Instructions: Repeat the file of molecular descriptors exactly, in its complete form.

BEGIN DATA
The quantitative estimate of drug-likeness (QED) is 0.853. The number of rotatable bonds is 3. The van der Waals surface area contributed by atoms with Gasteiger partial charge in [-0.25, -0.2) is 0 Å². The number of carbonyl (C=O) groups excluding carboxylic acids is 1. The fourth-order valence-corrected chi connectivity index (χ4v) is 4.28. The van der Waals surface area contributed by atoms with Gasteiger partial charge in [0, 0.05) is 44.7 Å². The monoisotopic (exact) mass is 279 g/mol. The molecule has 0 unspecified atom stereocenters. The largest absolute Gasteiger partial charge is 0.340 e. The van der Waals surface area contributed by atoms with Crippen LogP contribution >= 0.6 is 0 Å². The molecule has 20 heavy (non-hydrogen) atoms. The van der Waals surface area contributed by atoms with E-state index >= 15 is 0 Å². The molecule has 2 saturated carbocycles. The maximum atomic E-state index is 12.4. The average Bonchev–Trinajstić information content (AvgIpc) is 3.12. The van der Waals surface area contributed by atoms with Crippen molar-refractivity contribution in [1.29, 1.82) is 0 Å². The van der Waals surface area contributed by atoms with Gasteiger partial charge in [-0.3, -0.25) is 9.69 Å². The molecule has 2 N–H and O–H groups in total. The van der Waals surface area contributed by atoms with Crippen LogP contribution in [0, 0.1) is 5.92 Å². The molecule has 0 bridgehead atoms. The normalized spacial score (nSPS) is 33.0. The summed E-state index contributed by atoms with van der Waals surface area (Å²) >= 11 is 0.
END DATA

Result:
The quantitative estimate of drug-likeness (QED) is 0.853. The number of rotatable bonds is 3. The van der Waals surface area contributed by atoms with Gasteiger partial charge in [-0.25, -0.2) is 0 Å². The number of carbonyl (C=O) groups excluding carboxylic acids is 1. The fourth-order valence-corrected chi connectivity index (χ4v) is 4.28. The van der Waals surface area contributed by atoms with Gasteiger partial charge in [0, 0.05) is 44.7 Å². The monoisotopic (exact) mass is 279 g/mol. The molecule has 0 unspecified atom stereocenters. The largest absolute Gasteiger partial charge is 0.340 e. The van der Waals surface area contributed by atoms with Crippen LogP contribution >= 0.6 is 0 Å². The molecule has 20 heavy (non-hydrogen) atoms. The van der Waals surface area contributed by atoms with E-state index >= 15 is 0 Å². The molecule has 2 saturated carbocycles. The maximum atomic E-state index is 12.4. The average Bonchev–Trinajstić information content (AvgIpc) is 3.12. The van der Waals surface area contributed by atoms with Crippen molar-refractivity contribution in [1.29, 1.82) is 0 Å². The van der Waals surface area contributed by atoms with Gasteiger partial charge in [-0.3, -0.25) is 9.69 Å². The molecule has 2 N–H and O–H groups in total. The van der Waals surface area contributed by atoms with Crippen LogP contribution in [0, 0.1) is 5.92 Å². The molecule has 0 bridgehead atoms. The normalized spacial score (nSPS) is 33.0. The summed E-state index contributed by atoms with van der Waals surface area (Å²) >= 11 is 0.